Sex can be a fun, fulfilling addition to a relationship, and a great way to get to know yourself better. But it can also destroy relationships, cause distress, and harm your body. To be sexually healthy, you need to understand both the benefits of healthy sex, and the potential consequences of unsafe or unwanted touch. If you’ve had a bad experience with sex, it’s ok to talk about it. Your feelings surrounding sex and relationships are probably particularly complicated. Talk to your doctor. Remember that you’re not alone.

If you don’t understand that sex is powerful, you may unintentionally violate your partner’s consent. Consent is crucial for every step leading up to sex, and for sex itself. Ask your partner not only what they’re ok and not ok with, but what they’re excited about! If their yes is not a “hell yes!”, then it’s a no. Don’t ask for a sex act repeatedly, don’t keep trying to “get away with” something once your partner has expressed hesitation, and don’t make your partner feel bad for saying no, even if they’ve said yes in the past. Remember: Consent can be withdrawn at any time. Never, ever, force anyone to have sex.

Because sex is powerful, it’s important to feel comfortable turning it down. You don’t need a reason, so don’t let anybody make you feel like you do. If you’re feeling uncomfortable (or just aren’t in the mood! Or don’t find someone attractive! Or just don’t know what you want right then!), you owe it to yourself to say no.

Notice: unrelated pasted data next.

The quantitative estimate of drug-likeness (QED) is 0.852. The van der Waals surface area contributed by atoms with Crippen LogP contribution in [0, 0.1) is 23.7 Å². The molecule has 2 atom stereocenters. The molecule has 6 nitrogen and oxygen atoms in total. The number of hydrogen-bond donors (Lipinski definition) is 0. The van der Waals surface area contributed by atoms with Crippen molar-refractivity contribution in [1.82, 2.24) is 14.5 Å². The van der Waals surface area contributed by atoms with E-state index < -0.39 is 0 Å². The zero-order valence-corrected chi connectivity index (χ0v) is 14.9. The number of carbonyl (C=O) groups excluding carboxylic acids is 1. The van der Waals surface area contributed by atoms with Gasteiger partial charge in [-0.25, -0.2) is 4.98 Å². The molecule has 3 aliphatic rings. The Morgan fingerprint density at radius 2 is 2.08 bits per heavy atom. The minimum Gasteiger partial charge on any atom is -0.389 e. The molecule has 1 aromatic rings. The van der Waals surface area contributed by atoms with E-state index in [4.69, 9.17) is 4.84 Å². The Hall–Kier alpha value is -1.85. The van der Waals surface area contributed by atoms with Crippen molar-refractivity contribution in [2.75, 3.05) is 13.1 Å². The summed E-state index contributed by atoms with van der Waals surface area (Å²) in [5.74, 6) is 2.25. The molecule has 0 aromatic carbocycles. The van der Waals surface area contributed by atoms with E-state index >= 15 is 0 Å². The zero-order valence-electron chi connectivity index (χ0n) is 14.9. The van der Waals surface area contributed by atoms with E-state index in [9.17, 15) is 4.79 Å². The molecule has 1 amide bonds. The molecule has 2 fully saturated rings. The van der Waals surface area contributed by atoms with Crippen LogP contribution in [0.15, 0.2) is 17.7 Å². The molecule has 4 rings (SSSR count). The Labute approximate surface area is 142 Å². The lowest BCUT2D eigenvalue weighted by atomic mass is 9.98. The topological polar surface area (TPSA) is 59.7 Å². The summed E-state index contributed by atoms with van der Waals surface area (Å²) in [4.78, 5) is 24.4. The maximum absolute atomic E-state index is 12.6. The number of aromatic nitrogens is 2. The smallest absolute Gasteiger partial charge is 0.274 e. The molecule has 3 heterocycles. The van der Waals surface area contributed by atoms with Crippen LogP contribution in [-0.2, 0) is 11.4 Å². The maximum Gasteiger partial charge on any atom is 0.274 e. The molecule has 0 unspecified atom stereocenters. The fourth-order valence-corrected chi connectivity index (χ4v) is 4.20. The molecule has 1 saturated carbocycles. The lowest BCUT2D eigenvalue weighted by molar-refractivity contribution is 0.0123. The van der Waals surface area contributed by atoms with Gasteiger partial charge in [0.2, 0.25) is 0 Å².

You know why you’re having (or want to have) sex.

Having sex is a personal choice led by personal motivations: curiosity, desire, love and intimacy. Countless other reasons may also come into play, including the desire to please your partner or pressure from friends.  While this is a personal choice, there are some situations where sex can be illegal (like prostitution or having sex with someone very young).  Know the difference, and if you don’t know, ask!

You don’t have to be having sex or even be interested in sex to be sexually healthy. It’s completely normal to not want to have sex, or to think it’s gross. Maybe you’ll become interested over time, or maybe you won’t—either is totally fine!

A version of this post was originally published in September, 2016.

Dr. Michael Guyton is currently serving as an Adolescent Medicine Fellow at MSAHC after earning his M.D. from the University of South Carolina. His areas of clinical interest include preventative screening tools for adolescents in the primary care setting, mental health services for LGBT youth, and health education with particular focus on college-aged youth. Michael is also a member of the Girlology/Guyology Team, providing age-appropriate health and sexuality education for grade- and high school-aged boys. 

The Mount Sinai Adolescent Health Center is located in New York City. It provides comprehensive, confidential, judgment free health care at no charge to over 10,000 young people every year. This column is not intended to provide medical advice, professional diagnosis, opinion, treatment or services to you or to any other individual, only general information for education purposes only.